I believe FreeBSD/PC-BSD have a robust jail system as well. FreeBSD also has 'bhyve' and 'iohyve' which together can now support recent Windows versions that require UEFI support emulation.

Howto here: http://pr1ntf.xyz/windowsunder...

Haven't attempted it myself so I have no personal experiences or information on Windows versions and compatibility other than the blog article linked above, but it looks fascinating.

Strat

Comment Re:US is tops in freight rail (Score 1) 180

US freight rail used to be a lot better. The problem was that back in the 50s, rail was highly regulated, but trucking was then deregulated, so it became cheaper to ship a lot of stuff by truck.

I'm guessing the reason freight rail isn't that great in Europe is because Europe isn't a single country (yet), so getting so many squabbling nations to agree on things and build a continental rail network hasn't been easy. Even worse, the continent was split in two by the Cold War until ~1990, and IIRC, Russia and its buddies used a different rail standard than the western nations which all used the UK standard. We never had either of these problems in the US. Being a single nation, composed of federal states with rather limited power, and occupying a whole continent, has been the biggest factor in our economic success. We tried letting the states have a lot more power back in the late 1700s under the Articles of Confederation and it didn't work out because no one could agree on anything and the central government didn't have the power to overrule them.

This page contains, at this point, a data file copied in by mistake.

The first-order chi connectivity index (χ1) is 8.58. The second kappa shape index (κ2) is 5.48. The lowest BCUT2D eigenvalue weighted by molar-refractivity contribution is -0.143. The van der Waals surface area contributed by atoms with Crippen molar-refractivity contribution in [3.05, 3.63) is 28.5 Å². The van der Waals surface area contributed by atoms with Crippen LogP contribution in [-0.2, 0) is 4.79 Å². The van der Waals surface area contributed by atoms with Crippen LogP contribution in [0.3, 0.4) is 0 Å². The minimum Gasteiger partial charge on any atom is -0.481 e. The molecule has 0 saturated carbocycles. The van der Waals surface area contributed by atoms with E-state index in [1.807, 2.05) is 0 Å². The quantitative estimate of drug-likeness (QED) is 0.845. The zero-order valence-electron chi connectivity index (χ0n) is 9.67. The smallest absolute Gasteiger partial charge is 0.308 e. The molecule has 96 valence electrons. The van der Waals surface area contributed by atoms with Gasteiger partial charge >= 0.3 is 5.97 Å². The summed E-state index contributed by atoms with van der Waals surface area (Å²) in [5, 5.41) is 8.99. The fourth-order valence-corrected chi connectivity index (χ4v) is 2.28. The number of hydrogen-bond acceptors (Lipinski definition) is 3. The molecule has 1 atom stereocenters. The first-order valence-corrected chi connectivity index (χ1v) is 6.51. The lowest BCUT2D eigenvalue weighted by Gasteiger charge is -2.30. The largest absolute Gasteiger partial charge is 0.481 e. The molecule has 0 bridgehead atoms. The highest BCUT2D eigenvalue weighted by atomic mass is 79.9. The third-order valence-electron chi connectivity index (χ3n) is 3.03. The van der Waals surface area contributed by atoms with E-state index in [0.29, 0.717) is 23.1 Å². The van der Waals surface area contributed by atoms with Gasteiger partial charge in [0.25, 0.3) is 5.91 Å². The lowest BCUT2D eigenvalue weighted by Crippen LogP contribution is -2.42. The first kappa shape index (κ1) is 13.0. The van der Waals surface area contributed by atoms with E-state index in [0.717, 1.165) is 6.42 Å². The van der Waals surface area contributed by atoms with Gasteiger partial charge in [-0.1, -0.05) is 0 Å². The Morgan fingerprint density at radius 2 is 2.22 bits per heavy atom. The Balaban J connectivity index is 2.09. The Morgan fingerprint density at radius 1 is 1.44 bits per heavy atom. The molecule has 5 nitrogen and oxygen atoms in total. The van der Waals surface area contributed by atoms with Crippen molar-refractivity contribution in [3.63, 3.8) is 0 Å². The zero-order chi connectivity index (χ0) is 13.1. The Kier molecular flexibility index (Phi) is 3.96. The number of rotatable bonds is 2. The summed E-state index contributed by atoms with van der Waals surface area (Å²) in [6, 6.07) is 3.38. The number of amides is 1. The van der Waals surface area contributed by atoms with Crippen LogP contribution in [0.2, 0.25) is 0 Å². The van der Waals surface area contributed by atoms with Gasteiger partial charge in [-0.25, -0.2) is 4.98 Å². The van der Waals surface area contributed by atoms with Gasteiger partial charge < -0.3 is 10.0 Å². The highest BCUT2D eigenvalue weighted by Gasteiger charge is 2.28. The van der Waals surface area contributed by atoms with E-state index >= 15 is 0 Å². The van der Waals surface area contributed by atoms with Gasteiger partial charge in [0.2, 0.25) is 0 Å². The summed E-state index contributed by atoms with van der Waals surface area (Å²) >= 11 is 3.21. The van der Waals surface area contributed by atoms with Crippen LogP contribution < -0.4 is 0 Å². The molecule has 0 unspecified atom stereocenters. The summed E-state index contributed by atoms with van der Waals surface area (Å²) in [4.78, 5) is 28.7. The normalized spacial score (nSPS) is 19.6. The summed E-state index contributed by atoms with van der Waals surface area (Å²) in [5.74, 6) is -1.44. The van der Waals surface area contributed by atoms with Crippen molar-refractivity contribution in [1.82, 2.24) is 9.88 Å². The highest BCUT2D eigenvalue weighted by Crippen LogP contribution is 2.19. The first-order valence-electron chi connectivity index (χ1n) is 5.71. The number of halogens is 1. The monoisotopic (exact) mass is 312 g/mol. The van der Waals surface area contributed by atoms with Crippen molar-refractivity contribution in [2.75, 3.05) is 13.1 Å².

Comment Re:This simply means we're succeeding. (Score 1) 180